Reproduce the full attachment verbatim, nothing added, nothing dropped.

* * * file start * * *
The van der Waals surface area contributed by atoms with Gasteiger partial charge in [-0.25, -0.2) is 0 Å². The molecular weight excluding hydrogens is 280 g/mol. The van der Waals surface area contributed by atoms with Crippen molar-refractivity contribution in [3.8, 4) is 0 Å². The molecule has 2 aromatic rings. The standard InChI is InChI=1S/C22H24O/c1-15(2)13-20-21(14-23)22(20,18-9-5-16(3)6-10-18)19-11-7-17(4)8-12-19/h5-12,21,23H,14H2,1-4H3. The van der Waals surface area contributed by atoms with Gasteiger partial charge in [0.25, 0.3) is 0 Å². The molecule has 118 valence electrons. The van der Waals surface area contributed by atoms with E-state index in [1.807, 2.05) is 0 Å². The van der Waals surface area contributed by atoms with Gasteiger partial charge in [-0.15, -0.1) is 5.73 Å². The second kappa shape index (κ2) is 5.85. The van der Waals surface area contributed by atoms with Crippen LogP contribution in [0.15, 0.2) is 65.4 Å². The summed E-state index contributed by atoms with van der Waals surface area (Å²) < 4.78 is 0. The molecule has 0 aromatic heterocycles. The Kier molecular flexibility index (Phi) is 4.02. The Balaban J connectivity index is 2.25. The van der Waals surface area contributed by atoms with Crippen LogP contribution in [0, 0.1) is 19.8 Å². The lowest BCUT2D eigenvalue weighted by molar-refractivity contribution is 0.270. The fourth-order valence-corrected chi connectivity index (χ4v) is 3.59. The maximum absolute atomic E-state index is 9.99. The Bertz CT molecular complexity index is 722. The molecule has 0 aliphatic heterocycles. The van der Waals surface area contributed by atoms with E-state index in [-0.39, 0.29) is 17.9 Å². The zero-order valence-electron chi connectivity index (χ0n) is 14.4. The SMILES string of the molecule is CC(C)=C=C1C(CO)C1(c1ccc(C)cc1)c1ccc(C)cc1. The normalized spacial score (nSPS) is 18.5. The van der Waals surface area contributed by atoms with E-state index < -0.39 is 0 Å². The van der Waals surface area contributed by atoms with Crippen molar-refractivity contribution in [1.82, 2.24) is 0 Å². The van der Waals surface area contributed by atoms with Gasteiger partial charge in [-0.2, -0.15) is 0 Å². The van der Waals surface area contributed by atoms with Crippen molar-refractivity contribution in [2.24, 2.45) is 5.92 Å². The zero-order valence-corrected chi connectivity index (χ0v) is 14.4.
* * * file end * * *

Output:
The van der Waals surface area contributed by atoms with Gasteiger partial charge in [-0.25, -0.2) is 0 Å². The molecular weight excluding hydrogens is 280 g/mol. The van der Waals surface area contributed by atoms with Crippen molar-refractivity contribution in [3.8, 4) is 0 Å². The molecule has 2 aromatic rings. The standard InChI is InChI=1S/C22H24O/c1-15(2)13-20-21(14-23)22(20,18-9-5-16(3)6-10-18)19-11-7-17(4)8-12-19/h5-12,21,23H,14H2,1-4H3. The van der Waals surface area contributed by atoms with Gasteiger partial charge in [0.25, 0.3) is 0 Å². The molecule has 118 valence electrons. The van der Waals surface area contributed by atoms with E-state index in [1.807, 2.05) is 0 Å². The van der Waals surface area contributed by atoms with Gasteiger partial charge in [-0.15, -0.1) is 5.73 Å². The second kappa shape index (κ2) is 5.85. The van der Waals surface area contributed by atoms with Crippen LogP contribution in [0.15, 0.2) is 65.4 Å². The summed E-state index contributed by atoms with van der Waals surface area (Å²) < 4.78 is 0. The molecule has 0 aromatic heterocycles. The Kier molecular flexibility index (Phi) is 4.02. The Balaban J connectivity index is 2.25. The van der Waals surface area contributed by atoms with Crippen LogP contribution in [0, 0.1) is 19.8 Å². The lowest BCUT2D eigenvalue weighted by molar-refractivity contribution is 0.270. The fourth-order valence-corrected chi connectivity index (χ4v) is 3.59. The maximum absolute atomic E-state index is 9.99. The Bertz CT molecular complexity index is 722. The molecule has 0 aliphatic heterocycles. The van der Waals surface area contributed by atoms with E-state index in [-0.39, 0.29) is 17.9 Å². The zero-order valence-electron chi connectivity index (χ0n) is 14.4. The SMILES string of the molecule is CC(C)=C=C1C(CO)C1(c1ccc(C)cc1)c1ccc(C)cc1. The normalized spacial score (nSPS) is 18.5. The van der Waals surface area contributed by atoms with E-state index < -0.39 is 0 Å². The van der Waals surface area contributed by atoms with Crippen molar-refractivity contribution in [1.82, 2.24) is 0 Å². The van der Waals surface area contributed by atoms with Gasteiger partial charge in [-0.2, -0.15) is 0 Å². The van der Waals surface area contributed by atoms with Crippen molar-refractivity contribution in [2.24, 2.45) is 5.92 Å². The zero-order valence-corrected chi connectivity index (χ0v) is 14.4.